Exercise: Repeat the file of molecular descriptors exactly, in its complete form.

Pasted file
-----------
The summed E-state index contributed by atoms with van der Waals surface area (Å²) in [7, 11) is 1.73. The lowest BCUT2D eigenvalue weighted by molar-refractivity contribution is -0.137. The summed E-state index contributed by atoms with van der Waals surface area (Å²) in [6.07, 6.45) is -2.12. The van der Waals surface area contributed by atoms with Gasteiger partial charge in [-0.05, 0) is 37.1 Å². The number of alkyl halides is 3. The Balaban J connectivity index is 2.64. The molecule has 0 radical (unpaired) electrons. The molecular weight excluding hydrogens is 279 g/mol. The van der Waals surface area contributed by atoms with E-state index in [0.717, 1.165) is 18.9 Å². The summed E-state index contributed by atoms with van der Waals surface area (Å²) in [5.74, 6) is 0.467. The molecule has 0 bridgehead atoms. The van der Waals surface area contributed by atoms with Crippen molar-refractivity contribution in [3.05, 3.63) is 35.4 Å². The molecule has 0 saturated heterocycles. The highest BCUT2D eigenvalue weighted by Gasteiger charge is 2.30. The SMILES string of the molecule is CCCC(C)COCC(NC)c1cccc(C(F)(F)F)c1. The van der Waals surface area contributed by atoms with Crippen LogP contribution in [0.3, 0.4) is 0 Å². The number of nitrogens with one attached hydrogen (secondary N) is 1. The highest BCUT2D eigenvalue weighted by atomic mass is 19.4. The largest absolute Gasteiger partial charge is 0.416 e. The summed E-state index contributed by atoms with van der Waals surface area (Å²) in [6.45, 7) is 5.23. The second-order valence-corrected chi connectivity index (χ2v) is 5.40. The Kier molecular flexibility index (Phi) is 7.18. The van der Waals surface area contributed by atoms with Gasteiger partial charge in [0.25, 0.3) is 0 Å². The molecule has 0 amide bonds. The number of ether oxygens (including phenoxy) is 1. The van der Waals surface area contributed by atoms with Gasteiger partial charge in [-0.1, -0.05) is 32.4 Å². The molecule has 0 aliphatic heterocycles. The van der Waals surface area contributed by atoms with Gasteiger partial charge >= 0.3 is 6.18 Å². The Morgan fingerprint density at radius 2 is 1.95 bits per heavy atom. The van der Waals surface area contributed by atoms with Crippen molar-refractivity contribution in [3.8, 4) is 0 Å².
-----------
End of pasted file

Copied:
The summed E-state index contributed by atoms with van der Waals surface area (Å²) in [7, 11) is 1.73. The lowest BCUT2D eigenvalue weighted by molar-refractivity contribution is -0.137. The summed E-state index contributed by atoms with van der Waals surface area (Å²) in [6.07, 6.45) is -2.12. The van der Waals surface area contributed by atoms with Gasteiger partial charge in [-0.05, 0) is 37.1 Å². The number of alkyl halides is 3. The Balaban J connectivity index is 2.64. The molecule has 0 radical (unpaired) electrons. The molecular weight excluding hydrogens is 279 g/mol. The van der Waals surface area contributed by atoms with E-state index in [0.717, 1.165) is 18.9 Å². The summed E-state index contributed by atoms with van der Waals surface area (Å²) in [5.74, 6) is 0.467. The molecule has 0 bridgehead atoms. The van der Waals surface area contributed by atoms with Crippen molar-refractivity contribution in [3.05, 3.63) is 35.4 Å². The molecule has 0 saturated heterocycles. The highest BCUT2D eigenvalue weighted by Gasteiger charge is 2.30. The SMILES string of the molecule is CCCC(C)COCC(NC)c1cccc(C(F)(F)F)c1. The van der Waals surface area contributed by atoms with Crippen LogP contribution in [0.3, 0.4) is 0 Å². The number of nitrogens with one attached hydrogen (secondary N) is 1. The highest BCUT2D eigenvalue weighted by atomic mass is 19.4. The largest absolute Gasteiger partial charge is 0.416 e. The summed E-state index contributed by atoms with van der Waals surface area (Å²) in [6.45, 7) is 5.23. The second-order valence-corrected chi connectivity index (χ2v) is 5.40. The Kier molecular flexibility index (Phi) is 7.18. The van der Waals surface area contributed by atoms with Gasteiger partial charge in [0.25, 0.3) is 0 Å². The molecule has 0 amide bonds. The number of ether oxygens (including phenoxy) is 1. The van der Waals surface area contributed by atoms with Gasteiger partial charge in [-0.1, -0.05) is 32.4 Å². The molecule has 0 aliphatic heterocycles. The van der Waals surface area contributed by atoms with Gasteiger partial charge >= 0.3 is 6.18 Å². The Morgan fingerprint density at radius 2 is 1.95 bits per heavy atom. The van der Waals surface area contributed by atoms with Crippen molar-refractivity contribution in [3.8, 4) is 0 Å².